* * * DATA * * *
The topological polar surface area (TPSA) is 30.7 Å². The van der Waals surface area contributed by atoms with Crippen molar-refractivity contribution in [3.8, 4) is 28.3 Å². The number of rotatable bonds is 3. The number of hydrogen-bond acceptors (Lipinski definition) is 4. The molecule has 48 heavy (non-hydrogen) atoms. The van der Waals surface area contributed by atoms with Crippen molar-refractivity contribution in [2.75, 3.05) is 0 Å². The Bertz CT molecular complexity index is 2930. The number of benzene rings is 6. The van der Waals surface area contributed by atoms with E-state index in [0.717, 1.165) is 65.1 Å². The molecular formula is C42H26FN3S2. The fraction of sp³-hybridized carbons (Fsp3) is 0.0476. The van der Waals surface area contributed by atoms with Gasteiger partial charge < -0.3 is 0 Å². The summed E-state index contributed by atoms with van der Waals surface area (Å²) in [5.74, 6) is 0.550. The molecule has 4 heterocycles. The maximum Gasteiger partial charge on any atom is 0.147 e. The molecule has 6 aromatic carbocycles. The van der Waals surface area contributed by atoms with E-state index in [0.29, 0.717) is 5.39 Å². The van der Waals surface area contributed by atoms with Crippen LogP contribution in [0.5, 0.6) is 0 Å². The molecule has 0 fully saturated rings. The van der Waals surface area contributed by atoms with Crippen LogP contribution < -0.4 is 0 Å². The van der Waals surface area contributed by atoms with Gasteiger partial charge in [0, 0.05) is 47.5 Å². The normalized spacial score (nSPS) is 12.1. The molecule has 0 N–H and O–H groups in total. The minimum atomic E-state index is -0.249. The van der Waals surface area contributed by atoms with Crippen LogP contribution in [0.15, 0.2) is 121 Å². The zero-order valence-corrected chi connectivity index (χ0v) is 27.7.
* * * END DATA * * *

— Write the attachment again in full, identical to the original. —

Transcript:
The topological polar surface area (TPSA) is 30.7 Å². The van der Waals surface area contributed by atoms with Crippen molar-refractivity contribution in [3.8, 4) is 28.3 Å². The number of rotatable bonds is 3. The number of hydrogen-bond acceptors (Lipinski definition) is 4. The molecule has 48 heavy (non-hydrogen) atoms. The van der Waals surface area contributed by atoms with Crippen molar-refractivity contribution in [2.75, 3.05) is 0 Å². The Bertz CT molecular complexity index is 2930. The number of benzene rings is 6. The van der Waals surface area contributed by atoms with E-state index in [0.717, 1.165) is 65.1 Å². The molecular formula is C42H26FN3S2. The fraction of sp³-hybridized carbons (Fsp3) is 0.0476. The van der Waals surface area contributed by atoms with Gasteiger partial charge < -0.3 is 0 Å². The summed E-state index contributed by atoms with van der Waals surface area (Å²) in [5.74, 6) is 0.550. The molecule has 4 heterocycles. The maximum Gasteiger partial charge on any atom is 0.147 e. The molecule has 6 aromatic carbocycles. The van der Waals surface area contributed by atoms with E-state index in [0.29, 0.717) is 5.39 Å². The van der Waals surface area contributed by atoms with Crippen LogP contribution in [0.5, 0.6) is 0 Å². The molecule has 0 fully saturated rings. The van der Waals surface area contributed by atoms with Crippen LogP contribution < -0.4 is 0 Å². The van der Waals surface area contributed by atoms with Gasteiger partial charge in [0, 0.05) is 47.5 Å². The normalized spacial score (nSPS) is 12.1. The molecule has 0 N–H and O–H groups in total. The minimum atomic E-state index is -0.249. The van der Waals surface area contributed by atoms with Crippen LogP contribution in [0.15, 0.2) is 121 Å². The zero-order valence-corrected chi connectivity index (χ0v) is 27.7.